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‘Beer up nine times, housing up seventeen times, what have we done?’ – Stephen Smith

by: Stephen Smith is a non-executive director and mortgage market commentator
  • 14/08/2018
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‘Beer up nine times, housing up seventeen times, what have we done?’ – Stephen Smith
So house price growth is going to remain at or around 3% until 2025, according to the most recent PWC projections – and this is reported in the papers as a bad thing.


Even The Guardian refers to a “UK house price slump” and the more sensationalist tabloids use far more scary language.

But in what possible world can house price inflation continuing to grow well ahead of wage inflation be considered a good thing?

Perhaps it does in the head of a baby boomer, who had the opportunity to buy a scarce resource back in the day and who thinks the subsequent growth is down to something clever they did?

But you really need to have no consideration for subsequent generations to think this is a good thing.


An incredible situation

We now have a property market which does not operate without the wholesale involvement of the Bank of Mum and Dad.

One in four of all property transactions was supported by parents in 2017 – and that is no longer restricted to first-time buyers, who were supported in 59% of cases.

It is a market in which the rate of home ownership among the young is in free fall.

In the past thirty years the proportion of households headed by a 25- to 34-year-old who owns their own home has fallen by half. Incredible.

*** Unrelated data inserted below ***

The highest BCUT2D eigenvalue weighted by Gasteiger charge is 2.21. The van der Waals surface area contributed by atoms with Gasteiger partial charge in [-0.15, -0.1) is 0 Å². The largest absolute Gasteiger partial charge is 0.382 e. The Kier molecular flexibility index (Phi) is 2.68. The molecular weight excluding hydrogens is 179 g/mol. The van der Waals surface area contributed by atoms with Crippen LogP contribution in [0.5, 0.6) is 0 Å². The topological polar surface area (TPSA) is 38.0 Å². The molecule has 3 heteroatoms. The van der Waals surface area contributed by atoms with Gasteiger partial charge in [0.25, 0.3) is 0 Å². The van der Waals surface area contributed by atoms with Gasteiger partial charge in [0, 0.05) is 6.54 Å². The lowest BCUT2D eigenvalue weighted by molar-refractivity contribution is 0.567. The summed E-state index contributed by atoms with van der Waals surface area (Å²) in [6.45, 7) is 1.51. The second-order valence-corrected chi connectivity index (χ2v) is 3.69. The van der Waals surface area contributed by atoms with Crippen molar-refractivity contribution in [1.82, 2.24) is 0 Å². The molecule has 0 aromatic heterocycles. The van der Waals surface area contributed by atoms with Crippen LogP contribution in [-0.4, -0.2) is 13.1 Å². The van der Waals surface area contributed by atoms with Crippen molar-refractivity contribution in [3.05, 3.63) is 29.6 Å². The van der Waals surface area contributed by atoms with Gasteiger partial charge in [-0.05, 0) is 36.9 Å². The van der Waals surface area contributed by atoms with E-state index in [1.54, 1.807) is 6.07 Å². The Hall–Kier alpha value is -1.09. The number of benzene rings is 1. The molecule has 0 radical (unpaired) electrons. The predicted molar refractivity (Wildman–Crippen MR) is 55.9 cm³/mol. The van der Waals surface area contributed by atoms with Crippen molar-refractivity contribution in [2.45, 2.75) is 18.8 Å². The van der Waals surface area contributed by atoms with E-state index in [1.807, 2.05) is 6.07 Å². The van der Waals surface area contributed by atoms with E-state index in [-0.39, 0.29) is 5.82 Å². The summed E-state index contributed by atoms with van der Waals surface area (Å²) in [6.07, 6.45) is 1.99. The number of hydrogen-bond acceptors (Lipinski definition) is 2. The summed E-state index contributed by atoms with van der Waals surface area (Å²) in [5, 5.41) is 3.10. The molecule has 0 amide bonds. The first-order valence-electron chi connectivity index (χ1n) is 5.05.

This is a market in which young people are paying significantly more of their take home pay on rent than any previous generation.

And they are rewarded by the insecurity of the private rented sector with short term tenancies and smaller and smaller properties.


House price inflation target

Now I am not advocating, as some do, a massive downward correction in UK house prices, that would cause too much damage across the economy.

But I do think that a period of stable house price inflation at or a little below the rate of wage inflation would be a very good thing indeed.

In this, I find myself on the same side as the Institute for Public Policy Research (IPPR) think tank, which recently called for the Bank of England to be given a house price inflation target alongside its consumer inflation target.

It argued the bank should be challenged to use the macroeconomic tools at their disposal to freeze house prices for an initial five years.

Simultaneously, says the IPPR, the government should use all the tools at its disposal to increase housing supply and restrict overseas purchases of residential property.


We are the problem

However the real problem is frankly, ourselves, and our not unreasonable wish to maintain the status quo, at least in the short term.

Anyone who owns a property wants to see it increase in value.

And the way that can be made to happen is by ensuring a restricted supply, so that demand and supply equilibrium cannot be reached.

We oppose new housing developments near us, we elect governments which restrict the ability of local authorities to build. All this adds to the pressure to view housing as an investment.

But in doing so, we are actually helping make a “property-owning democracy” – a slogan which dates back to the 1923 General Election – go further and further away.

A personal story to illustrate the reality. I first came to London in 1978. A pint of beer in a North London pub cost 50p. I remember the day I handed over a pound note for two pints and got no change.

Within a year of starting work I was buying a one bedroom flat in North London, for £21,500. That flat would now sell for £375,000. Beer in the same North London pub is now £4.50 a pint.

Beer up nine times. Housing up seventeen times. What have we done?


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